]. Another study in India, which also used a national data set to examine the relationship between self-reported intake of IFA pills in pregnancy and LBW risk, found an inverse association. They found that at the population level, in a context where the burden of anemia is severe (prevalence ≥ 40%), IFA pills taken during pregnancy were significantly associated with low LBW. They concluded that the measures to improve the implementation of the prenatal supplementation program would likely help address India’s burden of LBW [23
]. The situation in India applies to Malawi because they are both developing countries with existing food security challenges in its communities, have a high prevalence of anemia, and prenatal IFA supplements have proven to be effective.
The compliance to prenatal IFA supplement use among pregnant women was directly associated with increased levels of maternal hemoglobin in the current study. This is in agreement with many other studies that show that maternal hemoglobin has modifying effects on infant birth weight in women receiving prenatal iron-containing supplements [8
]. In a randomized double blind multicenter clinical trial (n
= 18,775 participants) in China, it was found that supplementation of iron and folic acid, folic acid alone, or multiple micronutrient supplements (formulated by the United Nations) impacted birth weight, depending on hemoglobin status of the pregnant woman. Folic acid did not have much impact on birth weight; perhaps, this could explain our results above that although there is a positive association, it was not a statistically significant relationship. The supplement has to have a significant change on maternal hemoglobin levels, and hemoglobin modifies the birth weight of the newborn [8
], with more impact seen in those with better hemoglobin status at baseline. Those receiving folic acid supplements alone did not have significant better birth outcomes but those with combined pills or multiple micronutrients did. Another study showed that supplementation did not just improve newborn anthropometric measurements, but also reduced the prevalence of anemia in mothers [12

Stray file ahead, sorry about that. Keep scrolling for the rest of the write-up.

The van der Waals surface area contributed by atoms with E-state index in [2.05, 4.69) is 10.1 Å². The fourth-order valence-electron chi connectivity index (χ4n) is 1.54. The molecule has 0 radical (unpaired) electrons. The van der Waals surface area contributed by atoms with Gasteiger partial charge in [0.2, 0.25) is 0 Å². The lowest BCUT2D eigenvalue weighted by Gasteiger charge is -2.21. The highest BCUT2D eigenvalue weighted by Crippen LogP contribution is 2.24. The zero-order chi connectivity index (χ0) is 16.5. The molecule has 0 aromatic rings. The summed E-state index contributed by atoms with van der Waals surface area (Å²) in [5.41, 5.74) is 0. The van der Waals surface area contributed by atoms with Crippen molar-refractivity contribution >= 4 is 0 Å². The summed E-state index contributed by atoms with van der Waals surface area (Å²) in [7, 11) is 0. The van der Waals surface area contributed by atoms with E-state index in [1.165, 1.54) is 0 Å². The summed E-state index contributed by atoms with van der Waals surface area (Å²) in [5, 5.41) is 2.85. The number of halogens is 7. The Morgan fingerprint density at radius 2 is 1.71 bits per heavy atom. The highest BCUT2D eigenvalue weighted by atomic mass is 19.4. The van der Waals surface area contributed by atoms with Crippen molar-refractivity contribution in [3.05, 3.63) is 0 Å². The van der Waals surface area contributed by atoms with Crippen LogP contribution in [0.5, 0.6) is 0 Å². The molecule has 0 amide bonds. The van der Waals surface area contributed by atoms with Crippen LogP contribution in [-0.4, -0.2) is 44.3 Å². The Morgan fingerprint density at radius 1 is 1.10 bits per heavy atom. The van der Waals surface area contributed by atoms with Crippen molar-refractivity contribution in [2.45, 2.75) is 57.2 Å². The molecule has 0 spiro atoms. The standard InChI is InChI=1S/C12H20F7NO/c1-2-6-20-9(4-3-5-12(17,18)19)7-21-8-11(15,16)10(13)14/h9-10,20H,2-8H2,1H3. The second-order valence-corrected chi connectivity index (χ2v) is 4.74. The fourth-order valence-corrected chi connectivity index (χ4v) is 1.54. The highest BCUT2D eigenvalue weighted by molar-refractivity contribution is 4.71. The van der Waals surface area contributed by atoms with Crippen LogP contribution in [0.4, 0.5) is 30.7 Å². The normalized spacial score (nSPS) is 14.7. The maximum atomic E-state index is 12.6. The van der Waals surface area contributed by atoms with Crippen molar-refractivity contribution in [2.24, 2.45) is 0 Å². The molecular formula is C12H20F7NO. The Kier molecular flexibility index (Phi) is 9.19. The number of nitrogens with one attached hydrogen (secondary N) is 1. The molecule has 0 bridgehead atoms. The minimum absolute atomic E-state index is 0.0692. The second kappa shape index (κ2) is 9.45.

]. Steer also found that low hemoglobin is associated with LBW [10
We found that pregnant women who self-reported taking supplements consistently (at least two months) lowered their risk of delivering a LBW newborn significantly. After establishing that IFA impacts biomarkers of the hematological status of pregnant women and that biomarkers of supplement use (hemoglobin and folate) have modifying effects on birth weight, we wanted to examine if birth outcomes could be linked to “self-reported” IFA use during pregnancy. If self-reported use of IFA pills during pregnancy is validated to predict birth outcomes in Malawi, it could strengthen the lessons given in prenatal clinics as a part of the anemia prevention program. It could also help reduce the cost of a routine hemoglobin check, which are rarely done due to the lack of resources in Malawi (only 30 out 213 women had their hemoglobin levels tested during prenatal care).
In the present study, pregnant women whose prenatal care began in the second or third trimester had a lower risk of delivering LBW infants, compared to those whose prenatal care began in the first trimester. Most pregnant women in Malawi visit prenatal care clinics in the second trimester. Those who visit in the first trimester are more likely to have medical problems and commence prenatal care immediately after treatment of those issues. Therefore, the cause for LBW in these babies is likely a medical problem, which necessitated early prenatal care. However, there were women without issues in early pregnancy who stayed home until the second trimester and delivered healthier babies because of a healthy pregnancy; this may not necessarily be due to the timing of the first prenatal care visit.